1 .Focus on the core application: laser engraving or laser cutting
It is easy to be allured by how many other applications a machine can perform. A good all-rounder is a compromise machine in almost every aspect. Just because a machine can cut as well as engrave doesn’t mean it can do both functions very well. Machines designed for a specific purpose will always perform the core application better so it should be no surprise that a laser cutter will cut better than a laser engraver and vice versa.
2. Throughput (how many parts produced per hour) is almost always the key to commercial success.
Speed of production is of paramount importance even if right now your business volume is low. Higher throughput will deliver the opportunity to lower your sales price while simultaneously increasing your margin and you can deliver faster too. These three elements are the key to competitiveness, winning and growing your laser engraving business.
3. Consider carefully the true cost of ownership as this has a huge impact on profit erosion.
Nobody intends to buy a laser engraving machine to use for just a year and then throw it away. To most this is a long term investment but the majority of buyers focus primarily on the purchase price. The real cost of a machine should be judged by the cost of ownership over its entire working lifetime, which for a good machine will be approximately 10 years. Commonly, cheap machines cost far more to own by way of replacement parts, excessive maintenance and lower output quality/productivity. The best indicator for a high cost of ownership is a machine built with consumable components so be wary of sales hype such as ‘easy to change’ or ‘cheap to fix’.
4. Consider the technology first then consider the brand.
We often see whole workshops installed with rows of the same laser engraving machines where the buyer has made purchases based on ‘we always by brand X’. If a brand can supply the right machine for the job then brand loyalty certainly has many advantages, however, performance of the technology should be a bigger priority
If we all stuck to brand only purchases then we’d all be using Nokia or Motorola phones today. It’s often newer and sometimes smaller companies that deliver innovation simply because they have to in order to enter a market or even to survive so before you buy, take a good look at what else is available from the lower profile brands before you consider buying what you are used to. A look beyond page #1 of Google can save you a small fortune.
5. Buy from a well established, reputable supplier that has knowledge of applications as well as the kit they are selling.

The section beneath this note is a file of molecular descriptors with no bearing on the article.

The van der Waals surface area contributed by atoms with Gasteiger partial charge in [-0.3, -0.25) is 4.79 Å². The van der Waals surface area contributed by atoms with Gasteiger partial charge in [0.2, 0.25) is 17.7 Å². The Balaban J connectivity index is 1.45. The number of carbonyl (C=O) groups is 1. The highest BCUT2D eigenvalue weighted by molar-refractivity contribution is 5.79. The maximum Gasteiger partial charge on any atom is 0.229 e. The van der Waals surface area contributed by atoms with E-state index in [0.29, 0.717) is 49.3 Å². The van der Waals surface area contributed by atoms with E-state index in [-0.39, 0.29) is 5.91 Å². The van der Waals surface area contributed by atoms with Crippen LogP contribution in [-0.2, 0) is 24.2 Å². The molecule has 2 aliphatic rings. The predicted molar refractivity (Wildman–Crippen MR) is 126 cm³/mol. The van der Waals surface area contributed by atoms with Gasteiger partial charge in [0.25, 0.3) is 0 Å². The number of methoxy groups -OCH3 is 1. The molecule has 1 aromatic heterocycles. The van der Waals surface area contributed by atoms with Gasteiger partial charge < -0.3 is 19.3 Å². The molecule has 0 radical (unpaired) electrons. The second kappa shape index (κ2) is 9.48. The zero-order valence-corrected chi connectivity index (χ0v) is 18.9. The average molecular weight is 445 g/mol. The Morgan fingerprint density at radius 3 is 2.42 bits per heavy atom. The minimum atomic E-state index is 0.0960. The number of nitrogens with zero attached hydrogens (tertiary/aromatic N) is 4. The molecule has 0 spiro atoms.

You would expect most providers of machinery to understand the product they are selling but this should never be taken for granted. Before buying push the salesperson to test their knowledge of the product, how it functions and especially their knowledge of applications. Don’t settle for a preset demo that’s been tried/tested by the manufacturer
If the salesperson does not understand your application how can they recommend to you an appropriate system configuration? Remember that many sales people will try to sell you what they want to sell rather than what you should be buying. It is unfortunately all too common that we see companies using the wrong tool for the job because they were misinformed.
6. Look carefully at warranty and support guarantees
Despite the hype, especially on the Internet, the only guarantee that you can rely upon is that nothing lasts forever: all machines will fail at some point. The more successful you are then the harder your laser engraving machine will work and the more likely it is that it will suffer a fault. If you are fortunate enough to be successful there is never a good time to have a machine down
When a failure occurs you want to know how quickly it can be fixed and what the overall cost will be so look carefully at the small-print of system warranties and look even more carefully at the support resources of the supplier. If you can, talk to a support technician or two as well as the salesperson as these types of people often speak very differently about the same product.
7. Remember the core fundaments to a good system design is a careful balance of Functionality, Affordability, Reliability.
A system that is more functional is often by default less affordable and can actually be less reliable. A system that is more affordable is by default less functional and can also be less reliable. Logically, an average machine will be a happy medium of all of these things but an average machine will most likely deliver no more than average results
It’s therefore of vital importance to ‘buy right’ and choose a system that can deliver to the demands of today with a percentage of ability to cover some of the demands of tomorrow.
This consideration is not just about laser power, laser marking speed, etc but is also about software capabilities too. Today you may need to mark text and logo but tomorrow you may need to laser mark barcodes, for example.
Don’t buy a Ferrari if you have 3 kids to take to school and don’t buy a Nissan Micra if you want to race along the German Autobahn. If you need to do both then in this analogy you actually need two different machines. The same is often true for a good laser engraving workshop.